5. Perineal Massage
There are not many studies on the effectiveness of perineal massage, and some medical professionals believe it to be completely ineffective. But in the least, it should not cause any harm to you or the baby. Ask your midwife or doctor what she thinks about perineal massage– you may get differing opinions.
Perineal massage is essentially stretching your vagina with your fingers to help prevent tears during delivery. The tissues down there might need a little help when it comes to stretching enough to fit a baby’s head. The most common place to tear is usually toward the back of the vagina (closest to the anus), and this is where the focus is during perineal massage.
Perineal massage can be done by yourself or you can have a partner assist you. Instructions for proper technique can be found at americanpregnancy.org.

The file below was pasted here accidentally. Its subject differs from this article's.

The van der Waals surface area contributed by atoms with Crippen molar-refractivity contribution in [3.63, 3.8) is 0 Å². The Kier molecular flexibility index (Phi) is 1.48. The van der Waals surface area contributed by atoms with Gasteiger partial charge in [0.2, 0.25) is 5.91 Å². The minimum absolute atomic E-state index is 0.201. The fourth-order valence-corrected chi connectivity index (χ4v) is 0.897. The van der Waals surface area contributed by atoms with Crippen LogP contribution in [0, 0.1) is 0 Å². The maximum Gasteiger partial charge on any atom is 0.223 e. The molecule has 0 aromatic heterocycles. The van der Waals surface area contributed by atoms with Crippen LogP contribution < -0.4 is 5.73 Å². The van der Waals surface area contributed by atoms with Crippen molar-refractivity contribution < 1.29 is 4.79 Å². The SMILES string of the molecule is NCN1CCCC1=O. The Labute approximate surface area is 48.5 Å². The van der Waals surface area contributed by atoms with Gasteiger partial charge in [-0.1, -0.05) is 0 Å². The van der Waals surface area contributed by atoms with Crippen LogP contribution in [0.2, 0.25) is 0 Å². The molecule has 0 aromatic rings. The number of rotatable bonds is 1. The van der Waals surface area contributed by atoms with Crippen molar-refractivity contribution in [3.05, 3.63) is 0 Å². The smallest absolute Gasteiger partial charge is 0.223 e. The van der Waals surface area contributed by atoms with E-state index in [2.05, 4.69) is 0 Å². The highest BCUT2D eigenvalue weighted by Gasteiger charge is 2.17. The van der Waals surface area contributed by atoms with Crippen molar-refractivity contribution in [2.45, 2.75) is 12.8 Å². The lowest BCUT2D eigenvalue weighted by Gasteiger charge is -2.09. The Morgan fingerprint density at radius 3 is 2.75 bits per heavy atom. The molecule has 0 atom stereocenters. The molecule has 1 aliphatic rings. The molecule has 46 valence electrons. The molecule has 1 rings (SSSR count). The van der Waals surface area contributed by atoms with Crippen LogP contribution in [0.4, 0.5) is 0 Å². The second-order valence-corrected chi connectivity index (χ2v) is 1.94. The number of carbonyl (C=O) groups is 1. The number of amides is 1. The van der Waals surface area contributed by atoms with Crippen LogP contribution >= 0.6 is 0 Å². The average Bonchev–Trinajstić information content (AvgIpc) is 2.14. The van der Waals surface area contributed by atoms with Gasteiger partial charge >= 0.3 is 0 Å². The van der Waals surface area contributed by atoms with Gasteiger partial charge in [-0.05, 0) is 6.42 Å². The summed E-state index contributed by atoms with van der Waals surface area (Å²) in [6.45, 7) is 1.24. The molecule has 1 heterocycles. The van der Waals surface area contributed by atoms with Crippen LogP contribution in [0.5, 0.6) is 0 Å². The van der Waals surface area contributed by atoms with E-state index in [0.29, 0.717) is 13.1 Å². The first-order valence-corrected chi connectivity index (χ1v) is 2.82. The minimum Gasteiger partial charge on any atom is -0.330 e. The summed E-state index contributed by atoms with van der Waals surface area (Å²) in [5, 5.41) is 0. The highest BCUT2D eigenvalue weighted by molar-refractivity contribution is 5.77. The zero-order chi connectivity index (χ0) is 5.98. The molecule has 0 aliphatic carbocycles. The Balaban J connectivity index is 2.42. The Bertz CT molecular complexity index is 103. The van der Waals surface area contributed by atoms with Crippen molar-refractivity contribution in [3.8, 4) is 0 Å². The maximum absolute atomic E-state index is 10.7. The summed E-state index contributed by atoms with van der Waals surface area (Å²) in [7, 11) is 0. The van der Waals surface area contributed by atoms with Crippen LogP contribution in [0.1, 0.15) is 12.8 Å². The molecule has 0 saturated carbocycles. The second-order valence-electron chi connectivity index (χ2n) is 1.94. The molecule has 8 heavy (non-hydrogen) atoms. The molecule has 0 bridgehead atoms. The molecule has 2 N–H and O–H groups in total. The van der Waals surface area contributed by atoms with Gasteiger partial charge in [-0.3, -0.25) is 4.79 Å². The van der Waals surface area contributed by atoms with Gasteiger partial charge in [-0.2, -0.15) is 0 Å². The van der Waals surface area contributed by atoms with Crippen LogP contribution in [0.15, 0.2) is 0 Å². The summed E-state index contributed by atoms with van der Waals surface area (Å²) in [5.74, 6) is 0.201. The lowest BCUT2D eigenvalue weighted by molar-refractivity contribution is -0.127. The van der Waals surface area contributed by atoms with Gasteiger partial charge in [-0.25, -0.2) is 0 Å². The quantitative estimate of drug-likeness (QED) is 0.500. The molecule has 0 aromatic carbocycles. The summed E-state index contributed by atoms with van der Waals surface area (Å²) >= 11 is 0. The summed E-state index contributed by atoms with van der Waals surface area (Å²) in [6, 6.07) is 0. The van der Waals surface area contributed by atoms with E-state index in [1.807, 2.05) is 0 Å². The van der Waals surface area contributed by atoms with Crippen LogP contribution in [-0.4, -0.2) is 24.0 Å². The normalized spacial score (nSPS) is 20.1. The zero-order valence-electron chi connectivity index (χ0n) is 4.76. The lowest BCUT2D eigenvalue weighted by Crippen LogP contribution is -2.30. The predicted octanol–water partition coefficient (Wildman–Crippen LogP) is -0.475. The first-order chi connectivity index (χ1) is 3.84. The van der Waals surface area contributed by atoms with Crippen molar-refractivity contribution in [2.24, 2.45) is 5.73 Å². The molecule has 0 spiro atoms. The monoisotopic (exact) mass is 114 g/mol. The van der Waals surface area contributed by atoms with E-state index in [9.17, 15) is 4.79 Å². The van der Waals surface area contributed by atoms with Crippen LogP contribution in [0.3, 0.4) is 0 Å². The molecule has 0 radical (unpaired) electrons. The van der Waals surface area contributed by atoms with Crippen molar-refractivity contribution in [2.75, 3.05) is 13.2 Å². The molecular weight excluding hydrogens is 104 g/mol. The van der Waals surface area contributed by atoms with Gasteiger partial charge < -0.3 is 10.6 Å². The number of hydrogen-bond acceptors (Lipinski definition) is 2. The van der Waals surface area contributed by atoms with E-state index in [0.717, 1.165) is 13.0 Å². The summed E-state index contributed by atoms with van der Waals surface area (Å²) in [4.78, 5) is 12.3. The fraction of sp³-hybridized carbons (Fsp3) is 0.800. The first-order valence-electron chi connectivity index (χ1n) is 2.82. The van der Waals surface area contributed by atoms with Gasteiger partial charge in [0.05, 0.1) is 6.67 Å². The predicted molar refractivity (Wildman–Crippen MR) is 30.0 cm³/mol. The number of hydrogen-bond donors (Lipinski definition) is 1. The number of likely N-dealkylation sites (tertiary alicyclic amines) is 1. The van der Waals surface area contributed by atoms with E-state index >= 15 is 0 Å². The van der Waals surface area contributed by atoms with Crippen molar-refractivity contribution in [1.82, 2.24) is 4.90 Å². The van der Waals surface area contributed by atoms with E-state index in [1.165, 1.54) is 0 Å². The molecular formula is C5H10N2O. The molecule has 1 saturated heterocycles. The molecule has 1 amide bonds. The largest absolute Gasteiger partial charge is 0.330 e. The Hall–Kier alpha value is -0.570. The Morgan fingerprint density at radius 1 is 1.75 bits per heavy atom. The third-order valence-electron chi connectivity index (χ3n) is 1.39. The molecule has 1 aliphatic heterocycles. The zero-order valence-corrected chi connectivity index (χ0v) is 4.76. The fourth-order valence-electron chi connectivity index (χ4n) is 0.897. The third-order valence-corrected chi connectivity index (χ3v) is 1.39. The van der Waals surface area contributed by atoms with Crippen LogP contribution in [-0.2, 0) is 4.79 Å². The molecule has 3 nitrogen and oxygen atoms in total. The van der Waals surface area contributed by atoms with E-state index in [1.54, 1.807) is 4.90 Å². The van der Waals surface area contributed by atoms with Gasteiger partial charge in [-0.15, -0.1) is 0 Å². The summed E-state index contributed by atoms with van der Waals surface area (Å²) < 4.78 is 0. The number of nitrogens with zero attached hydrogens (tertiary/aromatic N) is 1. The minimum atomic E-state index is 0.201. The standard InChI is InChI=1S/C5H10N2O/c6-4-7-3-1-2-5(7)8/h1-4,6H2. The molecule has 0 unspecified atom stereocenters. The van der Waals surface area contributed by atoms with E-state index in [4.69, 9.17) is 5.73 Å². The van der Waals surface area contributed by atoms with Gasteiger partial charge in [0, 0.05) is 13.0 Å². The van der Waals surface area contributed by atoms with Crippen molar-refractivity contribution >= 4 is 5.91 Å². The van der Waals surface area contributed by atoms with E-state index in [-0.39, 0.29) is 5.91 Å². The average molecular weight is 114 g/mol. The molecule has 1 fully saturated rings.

It is ideal to perform perineal massage for up to five minutes every day in the weeks leading up to birth. I could have been better about fitting perineal massage into my schedule, but I managed to do it a handful of times (probably once every two or three days) before delivery day. I had only one small tear that didn’t require stitches.
My Success Could Be Your Success… Or Not.
I had a positive birth experience after doing these things– that’s all I can say! I can add myself to the list of women in the studies who had good results from implementing these strategies. Will I ever know if events would have turned out differently without these five secrets? I won’t, and I also can’t guarantee everyone will get the same results.
I’m a pretty cautious person, especially when I’m making decisions that affect my baby. After realizing that there were not any real risks involved, I thought, “Why not?” And I believe it paid off.
What tricks did you use to have a smooth labor? Were they ineffective, or do you think they helped?